Sasumata; the samurai weapon of Japanese school administrators

Sasumata 刺股

Safety and threats in society-

Japan is an incredible safe country, violent crimes rates (and crime rates in general) are among the lowest levels in the world.

Americans are familiar with mass shooting and gun violence, so it is not unusual to see security officers or even metal detectors in schools.

Despite the social safety and stability in Japan as well as the limited access to firearms, there have still been acts of violence that have shaken Japan. Most foreigners are aware of the sarin gas attacks on the Tokyo subway that were perpetrated by a religious cult (Aum Shinrikyo) in 1995, sending thousands to hospitals and killing 12.

Foreigners are much less aware of the “Osaka school massacre” of 2001. In Osaka, at the Ikeda Elementary School, a mentally ill man went on a rampage with a kitchen knife, killing 8 and injuring 15.

A defensive weapon-

After the massacre, schools became more concerned with the possibility of classroom invasions and random violence. Some schools have specialized security staff, but the possibility of an attacker armed with a knife caused Japanese school workers to go medieval in their thinking. To combat knife wielding attackers the “sasumata,” (刺股, literally “spear-fork”) was reintroduced to society. The sasumata is a “man-catcher” weapon from the samurai period, consisting of a long pole with wide u-shaped prongs on the end. The sasumata is used to restrain the arms and torso of an attacker while keeping them at a safe distance. The medieval weapon sometimes incorporated a bladed edge and spikes along the shaft to prevent the target from grabbing the weapon or pulling it away from defenders.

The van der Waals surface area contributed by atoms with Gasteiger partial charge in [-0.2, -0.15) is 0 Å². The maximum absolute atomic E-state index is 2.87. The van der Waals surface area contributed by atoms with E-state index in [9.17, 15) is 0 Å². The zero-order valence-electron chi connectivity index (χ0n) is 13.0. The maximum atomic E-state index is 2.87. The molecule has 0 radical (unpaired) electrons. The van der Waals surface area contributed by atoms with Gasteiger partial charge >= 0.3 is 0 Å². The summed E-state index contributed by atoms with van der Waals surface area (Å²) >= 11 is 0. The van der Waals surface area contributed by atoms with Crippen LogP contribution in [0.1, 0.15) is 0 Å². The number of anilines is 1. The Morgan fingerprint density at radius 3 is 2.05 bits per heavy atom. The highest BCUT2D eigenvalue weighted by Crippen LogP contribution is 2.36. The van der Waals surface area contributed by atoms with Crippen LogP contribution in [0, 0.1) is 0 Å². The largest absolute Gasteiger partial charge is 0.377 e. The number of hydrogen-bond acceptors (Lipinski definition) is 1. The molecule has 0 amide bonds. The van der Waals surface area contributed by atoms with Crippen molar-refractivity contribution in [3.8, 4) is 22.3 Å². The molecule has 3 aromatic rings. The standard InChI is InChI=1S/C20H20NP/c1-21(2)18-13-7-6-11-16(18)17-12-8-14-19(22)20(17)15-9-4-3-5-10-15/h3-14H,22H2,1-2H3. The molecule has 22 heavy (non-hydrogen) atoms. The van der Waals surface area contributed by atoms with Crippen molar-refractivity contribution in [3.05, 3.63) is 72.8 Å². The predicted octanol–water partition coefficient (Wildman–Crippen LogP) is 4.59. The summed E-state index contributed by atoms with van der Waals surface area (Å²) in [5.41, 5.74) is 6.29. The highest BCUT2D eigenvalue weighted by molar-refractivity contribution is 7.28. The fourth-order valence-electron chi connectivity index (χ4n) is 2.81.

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An exhibit of historical weapons with a sasumata at Wakayama Castle.

The modern sasumata looks like a piece of pool equipment as it is made from lightweight aluminum and does not have the scary-looking spikes which prevented the medieval version from being resisted. In the event of an attack the idea is aim for the attackers torso, arms and legs to hold them down and keep them back, minimizing any injuries until police can arrive.

You can see the sasumata hanging in Japanese schools, usually in the teachers room. Sometimes, they are places in more public parts of the school; in which case I marvel at the restraint of students who do not joust each other with these long pole weapons.

Label instructions: 用心棒 (use the shaft)

There are also traditional martial arts, still being practiced that focus on the use of long pole similar weapons, such as Sojutsu and Hojojutsu. The Hozoin-ryu Sojutsu group often gives such demonstrations in the Nara area: http://www4.kcn.ne.jp/~hozoin/